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Gilroy
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November 26, 2021

Grieving families sound alarms about fentanyl

Three young Gilroy men among many fatal victims of hidden opioid

Gilroy resident Fernando Sanchez had just gotten out of school and was hanging out with some friends one afternoon last March when the group decided to recreationally consume pills they thought were the anti-anxiety medication Xanax.

The teens had purchased the drug from a local small-time street dealer, according to Fernando’s mother, Lisa Marquez. Fernando had been at his friend’s house throughout the afternoon and evening. His mother was awoken in the middle of the night by Gilroy Police officers banging on her door to inform her that her 17-year-old son had been transported to a nearby hospital with symptoms of a drug overdose.

Marquez immediately rushed to the hospital, where she was told that Fernando had died. Paramedics tried to revive him by administering Narcan, a medication that can reverse the effects of opioid poisoning.

“Everything went black,” Marquez said in a recent interview. “I can’t believe this happened.”

The drug that Fernando consumed was not Xanax, and the pill contained the potent opioid fentanyl—which is up to 100 times stronger than morphine—without his knowledge. Fernando died March 26, 2020, of accidental “combined fentanyl and Tramadol toxicity,” according to the Santa Clara County Medical Examiner-Coroner’s Office.

Fernando was an eleventh-grader at Gateway School in Gilroy when he died, his mother said. He was “a normal kid” in advanced classes. His favorite subject was reading, and he enjoyed listening to music. “He was funny, and always had something quick to say,” Marquez added.

Jacob Vasquez was 24 years old when he went to bed one night at his family’s west Gilroy home while visiting for Thanksgiving weekend last year. He had also consumed a pill that he thought was Xanax, acquired from a street dealer, according to his mother, Geralyn Vasquez.

But that pill also contained fentanyl, which has been connected to thousands of accidental deaths across the nation. Instead of waking him up for breakfast the next morning, Vasquez’ family found Jacob dead in his bedroom Nov. 28, his mother said.

His toxicity report from the medical examiner’s office said his blood contained not only fentanyl, but also an analog of the drug known as 4-anpp, as well as a generic form of Xanax. Vasquez’ manner of death was also ruled an accident.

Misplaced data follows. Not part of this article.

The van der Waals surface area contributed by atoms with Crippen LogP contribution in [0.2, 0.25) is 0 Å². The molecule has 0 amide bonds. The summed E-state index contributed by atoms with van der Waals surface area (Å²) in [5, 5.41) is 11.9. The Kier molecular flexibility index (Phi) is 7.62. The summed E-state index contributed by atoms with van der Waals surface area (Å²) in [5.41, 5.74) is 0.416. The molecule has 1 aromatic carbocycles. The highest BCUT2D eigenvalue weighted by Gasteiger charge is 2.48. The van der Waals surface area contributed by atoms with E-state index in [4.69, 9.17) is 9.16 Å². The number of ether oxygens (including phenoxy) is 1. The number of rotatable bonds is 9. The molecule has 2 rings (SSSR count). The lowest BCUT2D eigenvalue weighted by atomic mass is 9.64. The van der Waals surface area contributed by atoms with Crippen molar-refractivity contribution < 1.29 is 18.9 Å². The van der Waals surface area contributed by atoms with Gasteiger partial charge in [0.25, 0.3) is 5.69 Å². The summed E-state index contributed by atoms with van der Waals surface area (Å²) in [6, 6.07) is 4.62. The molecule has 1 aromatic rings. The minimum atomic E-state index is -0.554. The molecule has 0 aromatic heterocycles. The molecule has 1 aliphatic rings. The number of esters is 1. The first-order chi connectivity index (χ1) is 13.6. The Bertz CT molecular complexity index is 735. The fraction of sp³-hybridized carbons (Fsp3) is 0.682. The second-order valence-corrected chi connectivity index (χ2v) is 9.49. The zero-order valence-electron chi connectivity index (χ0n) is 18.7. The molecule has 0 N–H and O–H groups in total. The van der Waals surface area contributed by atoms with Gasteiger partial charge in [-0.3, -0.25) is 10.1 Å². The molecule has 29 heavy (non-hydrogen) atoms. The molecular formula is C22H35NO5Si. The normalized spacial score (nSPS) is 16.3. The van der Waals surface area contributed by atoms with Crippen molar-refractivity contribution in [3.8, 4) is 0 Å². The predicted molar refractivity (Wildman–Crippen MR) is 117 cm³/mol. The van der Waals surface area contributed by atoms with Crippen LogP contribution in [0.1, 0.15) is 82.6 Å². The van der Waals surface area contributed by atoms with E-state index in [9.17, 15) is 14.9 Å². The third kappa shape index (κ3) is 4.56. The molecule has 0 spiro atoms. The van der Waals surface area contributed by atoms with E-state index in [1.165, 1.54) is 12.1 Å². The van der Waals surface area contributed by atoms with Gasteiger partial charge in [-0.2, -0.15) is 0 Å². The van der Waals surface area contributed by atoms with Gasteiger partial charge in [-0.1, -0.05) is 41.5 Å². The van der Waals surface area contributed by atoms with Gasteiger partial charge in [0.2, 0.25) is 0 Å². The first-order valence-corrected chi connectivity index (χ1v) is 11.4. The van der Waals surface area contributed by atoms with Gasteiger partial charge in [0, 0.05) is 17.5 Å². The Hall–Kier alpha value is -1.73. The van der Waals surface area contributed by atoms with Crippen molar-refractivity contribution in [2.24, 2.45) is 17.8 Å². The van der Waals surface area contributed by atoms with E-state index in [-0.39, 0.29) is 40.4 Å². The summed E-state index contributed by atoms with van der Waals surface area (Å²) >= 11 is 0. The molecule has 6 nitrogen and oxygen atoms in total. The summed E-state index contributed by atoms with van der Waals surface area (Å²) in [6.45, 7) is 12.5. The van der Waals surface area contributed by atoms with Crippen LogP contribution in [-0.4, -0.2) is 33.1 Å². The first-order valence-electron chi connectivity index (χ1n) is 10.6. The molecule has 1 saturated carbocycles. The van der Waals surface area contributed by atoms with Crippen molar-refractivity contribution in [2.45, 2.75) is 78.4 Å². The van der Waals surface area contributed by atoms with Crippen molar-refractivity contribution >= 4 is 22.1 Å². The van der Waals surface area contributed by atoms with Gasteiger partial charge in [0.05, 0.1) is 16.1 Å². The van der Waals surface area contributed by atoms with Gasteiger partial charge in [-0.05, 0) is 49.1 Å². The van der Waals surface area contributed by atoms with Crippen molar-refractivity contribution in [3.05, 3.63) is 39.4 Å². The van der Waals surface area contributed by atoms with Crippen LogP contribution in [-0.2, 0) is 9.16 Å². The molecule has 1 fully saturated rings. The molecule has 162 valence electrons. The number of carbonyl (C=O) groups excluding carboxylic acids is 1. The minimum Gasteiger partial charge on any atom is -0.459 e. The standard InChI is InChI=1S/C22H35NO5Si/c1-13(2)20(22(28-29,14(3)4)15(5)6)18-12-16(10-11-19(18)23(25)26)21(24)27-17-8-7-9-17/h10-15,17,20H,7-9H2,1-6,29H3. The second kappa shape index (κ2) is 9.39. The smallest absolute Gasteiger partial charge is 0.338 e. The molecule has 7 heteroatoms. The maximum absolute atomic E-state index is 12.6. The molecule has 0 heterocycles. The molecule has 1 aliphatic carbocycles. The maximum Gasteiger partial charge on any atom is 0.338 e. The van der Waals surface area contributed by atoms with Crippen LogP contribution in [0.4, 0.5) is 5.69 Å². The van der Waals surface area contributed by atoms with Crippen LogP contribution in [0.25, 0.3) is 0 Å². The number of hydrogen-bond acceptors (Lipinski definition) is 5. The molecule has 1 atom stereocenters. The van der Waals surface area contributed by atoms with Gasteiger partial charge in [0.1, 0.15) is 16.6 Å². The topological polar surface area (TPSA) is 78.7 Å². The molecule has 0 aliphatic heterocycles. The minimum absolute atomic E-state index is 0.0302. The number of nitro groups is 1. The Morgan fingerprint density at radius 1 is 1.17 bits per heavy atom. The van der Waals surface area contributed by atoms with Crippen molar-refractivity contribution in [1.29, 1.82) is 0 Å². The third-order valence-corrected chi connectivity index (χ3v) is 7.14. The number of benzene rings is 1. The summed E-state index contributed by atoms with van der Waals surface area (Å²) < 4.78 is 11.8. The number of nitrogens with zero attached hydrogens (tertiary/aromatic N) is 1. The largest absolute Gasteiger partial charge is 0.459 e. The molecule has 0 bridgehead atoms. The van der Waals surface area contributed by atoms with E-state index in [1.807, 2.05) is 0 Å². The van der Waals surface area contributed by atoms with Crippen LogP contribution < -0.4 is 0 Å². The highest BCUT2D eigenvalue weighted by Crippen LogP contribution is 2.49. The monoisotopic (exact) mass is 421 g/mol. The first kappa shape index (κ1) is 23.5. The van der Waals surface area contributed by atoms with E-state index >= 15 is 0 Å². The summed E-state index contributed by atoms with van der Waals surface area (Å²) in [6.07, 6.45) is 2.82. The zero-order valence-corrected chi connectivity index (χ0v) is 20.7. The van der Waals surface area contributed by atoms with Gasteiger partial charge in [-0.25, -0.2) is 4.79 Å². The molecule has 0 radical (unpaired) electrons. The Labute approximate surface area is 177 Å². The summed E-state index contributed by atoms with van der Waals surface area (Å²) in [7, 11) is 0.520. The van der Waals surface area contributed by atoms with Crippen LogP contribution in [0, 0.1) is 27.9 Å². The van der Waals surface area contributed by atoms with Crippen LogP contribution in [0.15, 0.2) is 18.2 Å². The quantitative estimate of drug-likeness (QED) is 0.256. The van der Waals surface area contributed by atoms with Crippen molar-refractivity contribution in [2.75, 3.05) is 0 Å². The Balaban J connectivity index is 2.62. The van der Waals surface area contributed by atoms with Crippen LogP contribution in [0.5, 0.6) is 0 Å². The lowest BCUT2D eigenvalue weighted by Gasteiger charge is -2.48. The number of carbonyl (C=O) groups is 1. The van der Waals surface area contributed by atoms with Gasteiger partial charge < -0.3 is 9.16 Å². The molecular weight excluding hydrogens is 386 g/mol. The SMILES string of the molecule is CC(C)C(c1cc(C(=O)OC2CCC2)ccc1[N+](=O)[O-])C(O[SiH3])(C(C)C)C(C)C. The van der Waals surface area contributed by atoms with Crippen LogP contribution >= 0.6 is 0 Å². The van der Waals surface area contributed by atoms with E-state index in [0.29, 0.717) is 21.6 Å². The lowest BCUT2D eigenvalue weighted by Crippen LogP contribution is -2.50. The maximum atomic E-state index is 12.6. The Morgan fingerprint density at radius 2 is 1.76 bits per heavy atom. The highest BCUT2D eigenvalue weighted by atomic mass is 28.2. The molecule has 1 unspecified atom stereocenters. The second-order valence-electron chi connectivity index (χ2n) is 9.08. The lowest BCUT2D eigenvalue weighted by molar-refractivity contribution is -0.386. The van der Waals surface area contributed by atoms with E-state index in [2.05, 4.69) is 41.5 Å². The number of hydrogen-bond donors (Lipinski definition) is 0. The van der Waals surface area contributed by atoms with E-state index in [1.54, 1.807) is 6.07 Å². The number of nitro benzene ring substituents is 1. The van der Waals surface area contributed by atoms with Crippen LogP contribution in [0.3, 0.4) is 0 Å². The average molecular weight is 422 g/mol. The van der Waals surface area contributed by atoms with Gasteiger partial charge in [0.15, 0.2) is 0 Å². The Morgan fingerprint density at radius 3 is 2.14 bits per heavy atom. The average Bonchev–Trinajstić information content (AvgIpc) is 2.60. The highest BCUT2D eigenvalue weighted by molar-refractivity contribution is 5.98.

Jacob Vasquez had struggled with ADHD and—like many young people his age—had “self medicated” in recent years, Geralyn said. A death like his could have happened to anyone.

“There are no words to describe the grief,” Geralyn Vasquez said. “Now our lives are different forever. If we can spare just one family from having to go through this horrible nightmare… A mistake shouldn’t end your life.”

Another Gilroy resident, Joseph David Saavedra, died under similar circumstances Feb. 5, 2021. The 26-year-old Gilroy High School alumnus had recently moved back to the area from Nevada, and was “on the right track,” said his mother, Eleanor Saavedra.

Joseph died after ingesting drugs he acquired from a local dealer that were also laced with fentanyl, unbeknownst to him. His parents found him at the mobile home where he was living, after he hadn’t responded to numerous texts, Eleanor said.

“He was taking risks, but I don’t think in my heart he was expecting that to happen,” she said. “That’s not who he was.”

She added, “He was a wonderful kid” who enjoyed annual camping and snow trips with family and friends, and had a pet pit bull he had raised.

Geralyn Vasquez, Lisa Marquez and Eleanor Saavedra later connected through social media and mutual contacts as they attempted to learn more about the fentanyl crisis—which they were previously unaware of—and why it has taken the lives of so many young people like their sons. They reached out to this newspaper in an effort to raise awareness of the drug, which authorities say has become pervasive in illicit drugs in Santa Clara County.

“It is important to bring awareness because there is a lot of this happening,” Saavedra said. “These kids came from good homes.”

Part of their goal is to reduce the stigma surrounding deaths by accidental fentanyl overdose, which is more accurately described as “poisoning,” Vasquez noted.